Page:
Before this project was implemented, the Sanimax plant operated with a steam-condensate open system. Thus, the different users’ condensate returns were returned to a condensate tank at atmospheric pressure and a large quantity of flash steam escaped through this tank’s vent. 

The zero-flash system’s design maintains the condensate under pressure and prevents flash steam from forming. This is how the feedwater of the steam boilers is maintained at a temperature of 138°C to 149 °C (280°F to 300°F), thus reducing the fuel consumption necessary to vaporize the water. 

In addition, the elimination of the condensate tank and the modifications made to the deaerator allow significant recovery of flash steam from the users not connected to the zero-flash system. This steam is used to preheat the auxiliary feedwater for the deaerator. 

In addition to the significant reduction of waste steam losses, energy savings are also generated by: 

  • elimination of hot condensate overflows from the former atmospheric condensate tank;
  • reduction of the cold auxiliary feedwater to be reheated in the deaerator;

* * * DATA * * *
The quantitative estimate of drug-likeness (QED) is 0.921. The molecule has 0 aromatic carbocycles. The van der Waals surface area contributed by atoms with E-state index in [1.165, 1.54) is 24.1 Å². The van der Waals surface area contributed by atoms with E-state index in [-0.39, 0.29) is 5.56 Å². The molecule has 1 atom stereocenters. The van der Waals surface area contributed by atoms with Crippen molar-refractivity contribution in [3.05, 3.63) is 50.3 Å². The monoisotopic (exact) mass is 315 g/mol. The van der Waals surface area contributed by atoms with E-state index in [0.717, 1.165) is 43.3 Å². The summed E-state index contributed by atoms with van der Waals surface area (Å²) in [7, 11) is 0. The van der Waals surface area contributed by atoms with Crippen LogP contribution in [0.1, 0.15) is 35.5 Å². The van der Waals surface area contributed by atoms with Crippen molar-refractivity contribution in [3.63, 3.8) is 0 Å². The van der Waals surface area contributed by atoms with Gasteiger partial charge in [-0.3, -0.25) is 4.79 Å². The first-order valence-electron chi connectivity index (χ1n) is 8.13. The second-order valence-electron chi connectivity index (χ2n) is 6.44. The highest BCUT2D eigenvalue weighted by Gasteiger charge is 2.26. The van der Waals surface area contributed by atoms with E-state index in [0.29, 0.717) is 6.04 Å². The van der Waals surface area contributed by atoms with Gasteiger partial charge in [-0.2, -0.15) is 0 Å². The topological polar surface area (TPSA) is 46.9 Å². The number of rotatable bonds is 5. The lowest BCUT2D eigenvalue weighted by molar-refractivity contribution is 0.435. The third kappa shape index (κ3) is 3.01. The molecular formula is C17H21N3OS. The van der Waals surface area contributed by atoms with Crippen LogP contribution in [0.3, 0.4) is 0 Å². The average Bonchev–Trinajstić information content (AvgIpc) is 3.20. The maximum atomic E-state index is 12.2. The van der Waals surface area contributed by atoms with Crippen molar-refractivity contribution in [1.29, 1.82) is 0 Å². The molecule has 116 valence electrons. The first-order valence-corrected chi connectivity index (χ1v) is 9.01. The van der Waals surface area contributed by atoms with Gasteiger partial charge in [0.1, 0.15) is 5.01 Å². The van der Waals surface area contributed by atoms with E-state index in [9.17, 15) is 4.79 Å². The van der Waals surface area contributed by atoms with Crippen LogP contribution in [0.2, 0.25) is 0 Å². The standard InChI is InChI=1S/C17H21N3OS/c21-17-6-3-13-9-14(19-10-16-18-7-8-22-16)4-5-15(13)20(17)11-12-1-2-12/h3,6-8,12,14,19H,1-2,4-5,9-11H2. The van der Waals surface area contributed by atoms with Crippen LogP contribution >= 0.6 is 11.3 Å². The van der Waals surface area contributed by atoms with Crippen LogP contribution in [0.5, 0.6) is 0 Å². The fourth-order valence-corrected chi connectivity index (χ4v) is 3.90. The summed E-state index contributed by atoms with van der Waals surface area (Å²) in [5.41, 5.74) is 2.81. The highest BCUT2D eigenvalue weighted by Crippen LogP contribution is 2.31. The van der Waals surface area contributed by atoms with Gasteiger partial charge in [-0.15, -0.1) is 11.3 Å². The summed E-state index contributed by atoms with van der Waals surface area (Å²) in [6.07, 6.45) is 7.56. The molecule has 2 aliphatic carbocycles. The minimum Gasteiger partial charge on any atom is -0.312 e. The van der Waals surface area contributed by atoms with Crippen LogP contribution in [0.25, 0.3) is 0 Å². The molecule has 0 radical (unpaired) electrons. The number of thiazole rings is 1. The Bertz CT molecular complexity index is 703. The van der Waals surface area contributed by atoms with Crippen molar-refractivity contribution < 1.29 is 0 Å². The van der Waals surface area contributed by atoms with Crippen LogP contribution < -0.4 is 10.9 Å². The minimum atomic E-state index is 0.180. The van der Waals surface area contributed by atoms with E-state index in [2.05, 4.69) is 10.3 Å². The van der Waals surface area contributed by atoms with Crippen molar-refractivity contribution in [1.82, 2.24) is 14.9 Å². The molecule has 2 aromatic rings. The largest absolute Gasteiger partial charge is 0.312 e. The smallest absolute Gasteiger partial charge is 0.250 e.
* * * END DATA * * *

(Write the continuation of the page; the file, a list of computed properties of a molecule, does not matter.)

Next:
• recovery of the condensate from the feather cookers that was not returned to the boiler;
  • increasing the temperature of the water sent to the boilers.

Energy performance 

Installation of the pressurized condensate return system allows a reduction of steam losses into the atmosphere of more than 30,000,000 pounds per year (~3500 pph of steam), a reduction of auxiliary feedwater consumption of 32,000 m3

/year and an increase in boiler feedwater temperature from 108°C to 149°C (227°F to 300°F).
These aggregate energy impacts allow a significant increase in the thermal yield of steam production and an overall reduction of energy consumption estimated at 8%, or about 1,200,000 m3/year of natural gas. 

To conclude, Sanimax did not only obtain a gain in energy efficiency. An increase in productivity and product quality was also recognized. 

In fact, some processes were also limited by the capacity of the condensate return pipes (exchanger flooding). All the processes can now operate at full capacity at the same time without any problem. 

Finally, the zero-flash condensate return pipes were installed parallel to the existing pipes with steam traps. Thus, in case a pumped condensate return system fails, the operators can turn the valves and switch into standard mode with the steam traps. This improves the condensate return system’s reliability. The boiler room net steam production capacity has also been increased. Although steam systems have a reputation as energy gluttons, this project demonstrates that reliable technologies exist to improve energy performance significantly. 

Daniel Gendron, Eng., CEM
Technical Advisor

Collaborator: Sylvain Chenail, Eng., GCI